In this study we describe how the hippocampus and subiculum act in concert to encode information in a spatial delayed-nonmatch-to-sample (DNMS) task. This encoding was functionally partitioned between neurons within subiculum and hippocampus to uniquely identify trial-specific information accounting for both spatial and temporal constraints on performance within and between trials. Encoding by subicular neurons in the task was normally accurate and specific, but only if delays were shorter than 15 s, whereas trial-specific information encoded by hippocampal neurons was subject to strong biases from prior trial sequences and was accessible only when delays exceeded 15 s. The two structures operated in a complementary manner to encode information correctly on 75% of all trials using the above strategies. The remaining 25% of trials were at risk due to inherent idiosyncrasies by which hippocampal and subicular neurons encoded information and became errors when the random sequence of trials conflicted with these constraints.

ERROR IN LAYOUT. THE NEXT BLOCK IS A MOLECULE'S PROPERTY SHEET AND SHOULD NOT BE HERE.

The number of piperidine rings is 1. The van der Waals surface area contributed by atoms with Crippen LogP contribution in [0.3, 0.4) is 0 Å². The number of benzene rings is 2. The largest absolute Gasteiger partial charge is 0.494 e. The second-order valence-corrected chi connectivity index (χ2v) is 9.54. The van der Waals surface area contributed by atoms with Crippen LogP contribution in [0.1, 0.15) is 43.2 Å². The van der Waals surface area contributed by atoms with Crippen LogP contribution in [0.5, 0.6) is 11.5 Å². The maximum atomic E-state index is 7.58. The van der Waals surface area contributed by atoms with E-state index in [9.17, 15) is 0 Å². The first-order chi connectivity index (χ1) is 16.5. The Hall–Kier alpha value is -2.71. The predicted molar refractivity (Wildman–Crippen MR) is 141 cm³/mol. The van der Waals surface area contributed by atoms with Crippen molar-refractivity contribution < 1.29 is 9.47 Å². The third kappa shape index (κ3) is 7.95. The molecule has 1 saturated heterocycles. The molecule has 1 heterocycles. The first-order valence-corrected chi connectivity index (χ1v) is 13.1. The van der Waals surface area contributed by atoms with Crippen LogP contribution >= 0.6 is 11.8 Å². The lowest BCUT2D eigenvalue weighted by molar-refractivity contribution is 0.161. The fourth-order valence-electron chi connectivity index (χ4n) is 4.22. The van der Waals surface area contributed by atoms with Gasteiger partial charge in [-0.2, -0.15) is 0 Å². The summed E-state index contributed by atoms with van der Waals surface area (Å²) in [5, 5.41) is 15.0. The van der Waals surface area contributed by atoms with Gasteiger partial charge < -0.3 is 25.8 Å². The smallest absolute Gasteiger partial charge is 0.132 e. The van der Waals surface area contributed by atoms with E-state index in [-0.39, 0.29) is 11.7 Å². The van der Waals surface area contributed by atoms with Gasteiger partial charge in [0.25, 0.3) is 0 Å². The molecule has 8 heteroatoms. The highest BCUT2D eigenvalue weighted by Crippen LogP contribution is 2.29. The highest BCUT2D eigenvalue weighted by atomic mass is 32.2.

Deadwyler, S. A., & Hampson, R. E. (2004). Differential but complementary mnemonic functions of the hippocampus and subiculum. Neuron, 42(3), 465–476. https://doi.org/10.1016/S0896-6273(04)00195-3